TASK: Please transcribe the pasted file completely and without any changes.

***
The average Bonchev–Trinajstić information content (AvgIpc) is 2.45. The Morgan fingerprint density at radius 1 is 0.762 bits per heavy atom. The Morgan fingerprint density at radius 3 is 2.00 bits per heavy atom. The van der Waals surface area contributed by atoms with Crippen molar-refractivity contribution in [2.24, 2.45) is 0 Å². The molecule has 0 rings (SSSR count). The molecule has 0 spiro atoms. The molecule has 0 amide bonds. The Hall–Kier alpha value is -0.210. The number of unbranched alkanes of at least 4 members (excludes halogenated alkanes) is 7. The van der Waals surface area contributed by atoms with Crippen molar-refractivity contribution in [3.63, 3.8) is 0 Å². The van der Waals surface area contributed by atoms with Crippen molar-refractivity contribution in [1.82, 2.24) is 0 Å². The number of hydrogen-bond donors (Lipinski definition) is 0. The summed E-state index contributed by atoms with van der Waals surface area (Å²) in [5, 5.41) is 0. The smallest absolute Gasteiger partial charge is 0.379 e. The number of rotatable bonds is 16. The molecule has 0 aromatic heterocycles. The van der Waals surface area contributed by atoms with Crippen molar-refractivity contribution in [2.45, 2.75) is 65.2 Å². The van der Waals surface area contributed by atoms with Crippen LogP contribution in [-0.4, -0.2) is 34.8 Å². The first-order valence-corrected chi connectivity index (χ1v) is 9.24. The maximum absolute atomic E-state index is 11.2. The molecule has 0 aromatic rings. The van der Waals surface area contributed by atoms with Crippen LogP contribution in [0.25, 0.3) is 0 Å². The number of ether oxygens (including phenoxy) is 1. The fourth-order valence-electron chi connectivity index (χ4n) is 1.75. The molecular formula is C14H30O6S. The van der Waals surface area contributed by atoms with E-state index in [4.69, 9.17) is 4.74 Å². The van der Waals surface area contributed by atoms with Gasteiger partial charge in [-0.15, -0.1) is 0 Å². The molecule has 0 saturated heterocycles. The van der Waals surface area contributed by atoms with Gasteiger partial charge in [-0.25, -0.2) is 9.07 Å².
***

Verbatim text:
The average Bonchev–Trinajstić information content (AvgIpc) is 2.45. The Morgan fingerprint density at radius 1 is 0.762 bits per heavy atom. The Morgan fingerprint density at radius 3 is 2.00 bits per heavy atom. The van der Waals surface area contributed by atoms with Crippen molar-refractivity contribution in [2.24, 2.45) is 0 Å². The molecule has 0 rings (SSSR count). The molecule has 0 spiro atoms. The molecule has 0 amide bonds. The Hall–Kier alpha value is -0.210. The number of unbranched alkanes of at least 4 members (excludes halogenated alkanes) is 7. The van der Waals surface area contributed by atoms with Crippen molar-refractivity contribution in [3.63, 3.8) is 0 Å². The van der Waals surface area contributed by atoms with Crippen molar-refractivity contribution in [1.82, 2.24) is 0 Å². The number of hydrogen-bond donors (Lipinski definition) is 0. The summed E-state index contributed by atoms with van der Waals surface area (Å²) in [5, 5.41) is 0. The smallest absolute Gasteiger partial charge is 0.379 e. The number of rotatable bonds is 16. The molecule has 0 aromatic heterocycles. The van der Waals surface area contributed by atoms with Crippen molar-refractivity contribution in [2.45, 2.75) is 65.2 Å². The van der Waals surface area contributed by atoms with Crippen LogP contribution in [-0.4, -0.2) is 34.8 Å². The first-order valence-corrected chi connectivity index (χ1v) is 9.24. The maximum absolute atomic E-state index is 11.2. The molecule has 0 aromatic rings. The van der Waals surface area contributed by atoms with Crippen LogP contribution in [0.25, 0.3) is 0 Å². The number of ether oxygens (including phenoxy) is 1. The fourth-order valence-electron chi connectivity index (χ4n) is 1.75. The molecular formula is C14H30O6S. The van der Waals surface area contributed by atoms with E-state index in [4.69, 9.17) is 4.74 Å². The van der Waals surface area contributed by atoms with Gasteiger partial charge in [-0.15, -0.1) is 0 Å². The molecule has 0 saturated heterocycles. The van der Waals surface area contributed by atoms with Gasteiger partial charge in [-0.25, -0.2) is 9.07 Å².